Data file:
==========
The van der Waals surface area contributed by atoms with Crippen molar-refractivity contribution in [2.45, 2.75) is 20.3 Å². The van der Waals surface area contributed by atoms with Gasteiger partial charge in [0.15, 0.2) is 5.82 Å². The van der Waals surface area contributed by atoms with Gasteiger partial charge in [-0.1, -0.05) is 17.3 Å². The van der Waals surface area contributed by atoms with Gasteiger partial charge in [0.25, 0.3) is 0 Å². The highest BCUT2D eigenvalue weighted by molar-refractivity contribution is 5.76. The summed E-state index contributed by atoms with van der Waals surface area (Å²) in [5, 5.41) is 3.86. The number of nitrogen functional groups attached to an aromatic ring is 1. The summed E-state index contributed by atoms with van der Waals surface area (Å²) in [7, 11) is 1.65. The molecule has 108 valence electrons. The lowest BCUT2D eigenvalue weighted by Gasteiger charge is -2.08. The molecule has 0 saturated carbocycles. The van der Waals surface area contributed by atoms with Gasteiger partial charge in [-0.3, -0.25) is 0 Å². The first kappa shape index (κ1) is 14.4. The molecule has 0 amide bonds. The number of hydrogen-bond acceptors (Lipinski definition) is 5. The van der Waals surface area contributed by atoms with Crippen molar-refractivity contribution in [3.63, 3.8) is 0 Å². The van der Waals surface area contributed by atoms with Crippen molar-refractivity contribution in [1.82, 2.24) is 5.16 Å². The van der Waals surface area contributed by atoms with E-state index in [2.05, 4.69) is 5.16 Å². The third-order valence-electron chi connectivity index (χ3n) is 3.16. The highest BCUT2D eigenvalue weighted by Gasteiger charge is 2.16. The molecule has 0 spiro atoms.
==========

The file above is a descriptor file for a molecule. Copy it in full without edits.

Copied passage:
The van der Waals surface area contributed by atoms with Crippen molar-refractivity contribution in [2.45, 2.75) is 20.3 Å². The van der Waals surface area contributed by atoms with Gasteiger partial charge in [0.15, 0.2) is 5.82 Å². The van der Waals surface area contributed by atoms with Gasteiger partial charge in [-0.1, -0.05) is 17.3 Å². The van der Waals surface area contributed by atoms with Gasteiger partial charge in [0.25, 0.3) is 0 Å². The highest BCUT2D eigenvalue weighted by molar-refractivity contribution is 5.76. The summed E-state index contributed by atoms with van der Waals surface area (Å²) in [5, 5.41) is 3.86. The number of nitrogen functional groups attached to an aromatic ring is 1. The summed E-state index contributed by atoms with van der Waals surface area (Å²) in [7, 11) is 1.65. The molecule has 108 valence electrons. The lowest BCUT2D eigenvalue weighted by Gasteiger charge is -2.08. The molecule has 0 saturated carbocycles. The van der Waals surface area contributed by atoms with Gasteiger partial charge in [-0.3, -0.25) is 0 Å². The first kappa shape index (κ1) is 14.4. The molecule has 0 amide bonds. The number of hydrogen-bond acceptors (Lipinski definition) is 5. The van der Waals surface area contributed by atoms with Crippen molar-refractivity contribution in [3.63, 3.8) is 0 Å². The van der Waals surface area contributed by atoms with Crippen molar-refractivity contribution in [1.82, 2.24) is 5.16 Å². The van der Waals surface area contributed by atoms with E-state index in [2.05, 4.69) is 5.16 Å². The third-order valence-electron chi connectivity index (χ3n) is 3.16. The highest BCUT2D eigenvalue weighted by Gasteiger charge is 2.16. The molecule has 0 spiro atoms.